But there are so many boneheaded creative mistakes watching them smack one into the other with such ghastly consistency frankly boggles the mind. Ghost in the Shell is a stupefying failure that’s close to unforgivable, its apparent inability to understand what it gets wrong and why a perplexing mystery even Major herself wouldn’t be able to solve.
Imaginatively Gory House a Horror Haunt Not Worth Visiting A team of kidnappers, led by the aggressively determined Hazel (Sharni Vinson), plan and execute the abduction of heiress Katherine (Carlyn Burchell), setting themselves up for a major payday. But calls to the young woman’s father go continually unanswered, and as such Ade (Steven John Ward) […]
The Zookeeper’s Wife is excellent, the Zabinski’s story an important lesson in heroism that proves to be as entertainingly compelling as it is fascinatingly essential.
This screenplay is shockingly dumb, there’s just no other way to put it, Life more akin to a low budget ‘80s Roger Corman schlock sci-fi knockoff than it comes close to resembling a Ridley Scott or John Carpenter genre classic.
T2 Trainspotting is a fine reunion, and while the punk portion might not be as raucous as it once was, that doesn’t mean these four men have forgotten how to rock one tiny little bit.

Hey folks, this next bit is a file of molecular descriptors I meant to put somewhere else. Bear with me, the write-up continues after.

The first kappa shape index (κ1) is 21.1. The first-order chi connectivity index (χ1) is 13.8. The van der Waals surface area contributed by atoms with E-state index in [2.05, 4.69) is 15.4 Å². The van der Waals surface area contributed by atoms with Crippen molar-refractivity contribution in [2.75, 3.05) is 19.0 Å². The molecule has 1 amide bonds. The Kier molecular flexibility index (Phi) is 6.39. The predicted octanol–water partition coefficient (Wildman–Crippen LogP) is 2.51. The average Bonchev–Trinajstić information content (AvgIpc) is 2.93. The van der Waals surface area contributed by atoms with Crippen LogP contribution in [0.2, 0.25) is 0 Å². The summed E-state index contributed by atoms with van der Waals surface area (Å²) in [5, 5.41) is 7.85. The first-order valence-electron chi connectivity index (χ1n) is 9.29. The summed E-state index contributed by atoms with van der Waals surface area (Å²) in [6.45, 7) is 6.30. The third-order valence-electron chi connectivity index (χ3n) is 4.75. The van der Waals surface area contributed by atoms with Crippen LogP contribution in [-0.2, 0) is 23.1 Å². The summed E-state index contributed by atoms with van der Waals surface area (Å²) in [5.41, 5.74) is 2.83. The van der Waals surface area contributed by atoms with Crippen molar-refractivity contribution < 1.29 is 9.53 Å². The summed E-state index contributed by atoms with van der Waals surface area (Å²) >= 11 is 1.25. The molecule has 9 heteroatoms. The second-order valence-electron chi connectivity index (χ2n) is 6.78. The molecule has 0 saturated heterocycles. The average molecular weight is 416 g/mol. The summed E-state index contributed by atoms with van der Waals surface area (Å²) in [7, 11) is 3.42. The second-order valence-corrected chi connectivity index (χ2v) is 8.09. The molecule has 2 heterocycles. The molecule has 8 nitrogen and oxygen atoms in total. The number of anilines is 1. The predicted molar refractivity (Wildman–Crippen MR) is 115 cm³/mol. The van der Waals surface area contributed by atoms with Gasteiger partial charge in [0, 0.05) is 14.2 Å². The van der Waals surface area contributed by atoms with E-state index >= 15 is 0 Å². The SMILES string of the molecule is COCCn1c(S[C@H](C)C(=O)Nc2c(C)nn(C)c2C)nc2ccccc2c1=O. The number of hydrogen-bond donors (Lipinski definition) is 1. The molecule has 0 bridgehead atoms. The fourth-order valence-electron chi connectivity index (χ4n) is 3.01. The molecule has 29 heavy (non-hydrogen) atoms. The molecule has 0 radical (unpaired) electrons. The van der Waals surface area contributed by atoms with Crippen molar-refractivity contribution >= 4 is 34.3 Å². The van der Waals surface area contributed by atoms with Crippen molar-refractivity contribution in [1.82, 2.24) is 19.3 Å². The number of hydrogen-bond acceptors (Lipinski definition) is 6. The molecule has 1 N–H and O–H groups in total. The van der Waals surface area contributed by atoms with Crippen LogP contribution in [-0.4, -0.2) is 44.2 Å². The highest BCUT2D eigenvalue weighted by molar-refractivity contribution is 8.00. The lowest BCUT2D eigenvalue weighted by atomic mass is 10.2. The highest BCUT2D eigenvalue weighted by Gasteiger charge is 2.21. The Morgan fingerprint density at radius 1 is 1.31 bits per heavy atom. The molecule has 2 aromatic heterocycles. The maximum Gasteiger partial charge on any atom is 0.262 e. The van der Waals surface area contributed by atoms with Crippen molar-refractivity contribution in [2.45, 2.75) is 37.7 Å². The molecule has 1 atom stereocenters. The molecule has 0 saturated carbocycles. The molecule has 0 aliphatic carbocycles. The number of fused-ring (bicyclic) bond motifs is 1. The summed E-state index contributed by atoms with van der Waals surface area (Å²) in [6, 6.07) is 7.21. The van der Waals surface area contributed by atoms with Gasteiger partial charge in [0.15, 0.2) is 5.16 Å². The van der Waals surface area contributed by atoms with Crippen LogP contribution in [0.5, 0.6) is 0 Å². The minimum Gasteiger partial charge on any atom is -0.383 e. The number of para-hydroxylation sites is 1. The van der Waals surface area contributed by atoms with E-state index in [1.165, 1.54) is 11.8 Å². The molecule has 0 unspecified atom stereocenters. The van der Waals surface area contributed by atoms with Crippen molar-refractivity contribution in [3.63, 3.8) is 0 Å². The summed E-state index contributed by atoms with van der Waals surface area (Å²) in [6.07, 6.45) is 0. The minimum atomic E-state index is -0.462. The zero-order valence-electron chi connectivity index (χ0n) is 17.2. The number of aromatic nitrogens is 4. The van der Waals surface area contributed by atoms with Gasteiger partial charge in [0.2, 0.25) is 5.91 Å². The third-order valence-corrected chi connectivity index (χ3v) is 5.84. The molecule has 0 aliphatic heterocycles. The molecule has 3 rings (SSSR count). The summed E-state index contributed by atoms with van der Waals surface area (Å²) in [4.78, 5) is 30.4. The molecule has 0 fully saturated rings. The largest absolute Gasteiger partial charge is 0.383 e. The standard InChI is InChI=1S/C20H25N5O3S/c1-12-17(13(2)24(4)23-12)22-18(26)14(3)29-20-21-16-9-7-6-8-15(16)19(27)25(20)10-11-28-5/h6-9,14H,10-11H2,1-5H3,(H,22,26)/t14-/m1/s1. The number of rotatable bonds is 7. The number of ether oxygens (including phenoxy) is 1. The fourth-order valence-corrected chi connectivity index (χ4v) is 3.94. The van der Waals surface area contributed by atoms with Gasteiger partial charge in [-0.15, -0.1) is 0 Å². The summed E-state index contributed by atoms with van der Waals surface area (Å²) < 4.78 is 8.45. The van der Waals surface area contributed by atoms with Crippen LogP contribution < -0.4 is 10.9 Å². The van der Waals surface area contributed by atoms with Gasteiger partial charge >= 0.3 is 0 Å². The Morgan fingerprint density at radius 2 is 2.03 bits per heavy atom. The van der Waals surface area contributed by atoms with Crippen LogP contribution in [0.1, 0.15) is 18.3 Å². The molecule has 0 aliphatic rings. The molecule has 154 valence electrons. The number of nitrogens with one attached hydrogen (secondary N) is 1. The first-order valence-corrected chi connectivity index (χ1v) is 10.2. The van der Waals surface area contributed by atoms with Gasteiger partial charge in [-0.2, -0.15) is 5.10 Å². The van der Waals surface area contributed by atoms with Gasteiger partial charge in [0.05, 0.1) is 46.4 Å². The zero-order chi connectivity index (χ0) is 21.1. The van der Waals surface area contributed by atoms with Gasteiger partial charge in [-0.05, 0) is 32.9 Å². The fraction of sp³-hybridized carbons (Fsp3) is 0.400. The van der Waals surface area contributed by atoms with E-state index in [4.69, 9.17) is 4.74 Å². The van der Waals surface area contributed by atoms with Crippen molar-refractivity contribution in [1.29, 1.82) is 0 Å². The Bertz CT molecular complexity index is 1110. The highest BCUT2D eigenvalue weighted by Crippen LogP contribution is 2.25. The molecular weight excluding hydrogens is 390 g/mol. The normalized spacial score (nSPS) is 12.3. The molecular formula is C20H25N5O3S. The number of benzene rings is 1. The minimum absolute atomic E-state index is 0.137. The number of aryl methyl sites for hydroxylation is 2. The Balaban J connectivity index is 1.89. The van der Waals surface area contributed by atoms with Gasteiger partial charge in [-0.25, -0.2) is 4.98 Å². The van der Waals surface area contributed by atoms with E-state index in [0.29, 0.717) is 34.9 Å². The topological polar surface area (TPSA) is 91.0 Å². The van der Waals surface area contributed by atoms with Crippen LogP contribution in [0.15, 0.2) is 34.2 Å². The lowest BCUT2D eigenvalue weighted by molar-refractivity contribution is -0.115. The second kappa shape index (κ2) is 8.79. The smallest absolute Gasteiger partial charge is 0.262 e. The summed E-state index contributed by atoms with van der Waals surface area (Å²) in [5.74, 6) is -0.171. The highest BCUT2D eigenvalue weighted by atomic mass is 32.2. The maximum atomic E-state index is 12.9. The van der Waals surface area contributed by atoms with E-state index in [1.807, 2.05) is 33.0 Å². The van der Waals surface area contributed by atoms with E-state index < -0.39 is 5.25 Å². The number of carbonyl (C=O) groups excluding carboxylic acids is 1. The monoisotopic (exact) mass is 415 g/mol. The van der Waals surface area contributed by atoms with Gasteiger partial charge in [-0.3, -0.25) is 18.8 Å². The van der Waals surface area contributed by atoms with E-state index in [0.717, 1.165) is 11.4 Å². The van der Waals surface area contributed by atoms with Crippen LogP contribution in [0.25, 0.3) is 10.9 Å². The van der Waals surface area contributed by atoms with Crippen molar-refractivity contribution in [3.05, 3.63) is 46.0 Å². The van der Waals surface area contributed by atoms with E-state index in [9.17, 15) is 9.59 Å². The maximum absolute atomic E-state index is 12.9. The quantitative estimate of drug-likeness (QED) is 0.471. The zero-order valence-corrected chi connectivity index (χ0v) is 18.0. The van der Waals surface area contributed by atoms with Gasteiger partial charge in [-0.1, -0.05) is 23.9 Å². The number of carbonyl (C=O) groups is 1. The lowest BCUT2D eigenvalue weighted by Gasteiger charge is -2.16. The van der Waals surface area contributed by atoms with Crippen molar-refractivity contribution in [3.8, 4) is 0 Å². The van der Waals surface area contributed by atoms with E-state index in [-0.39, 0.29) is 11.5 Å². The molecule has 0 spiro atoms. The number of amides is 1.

Wolves shoots way too many air balls, its inability to find the basket making this dramatic teenage hoop dream nothing short of an emotionally deflated basketball nightmare.
While Gunn and McLean don’t rewrite the company handbook, they still do a good enough job bullet pointing the important stuff to make reading it worthwhile, The Belko Experiment a corporate retreat of butchery and slaughter that takes team building to a heretofore unexplored level of a skull-crushing commitment.
This is a rich, aggressively dynamic piece of horror cinema, one that goes way beyond genre to a point bordering on magnificence, The Devil’s Candy a terrifying heavy metal treat worth savoring.
As haunting and as scary as all of this might turn out to be Personal Shopper is not a horror movie. This is a human drama, plain and simple, one that deconstructs the grief process in ways that have seldom been seen or attempted before. Assayas channels energies that are explosively one-of-a-kind, the languidly methodical nature of the pacing belying the rich emotional density that makes up every step of Maureen’s sojourn to self-actualization and personal growth.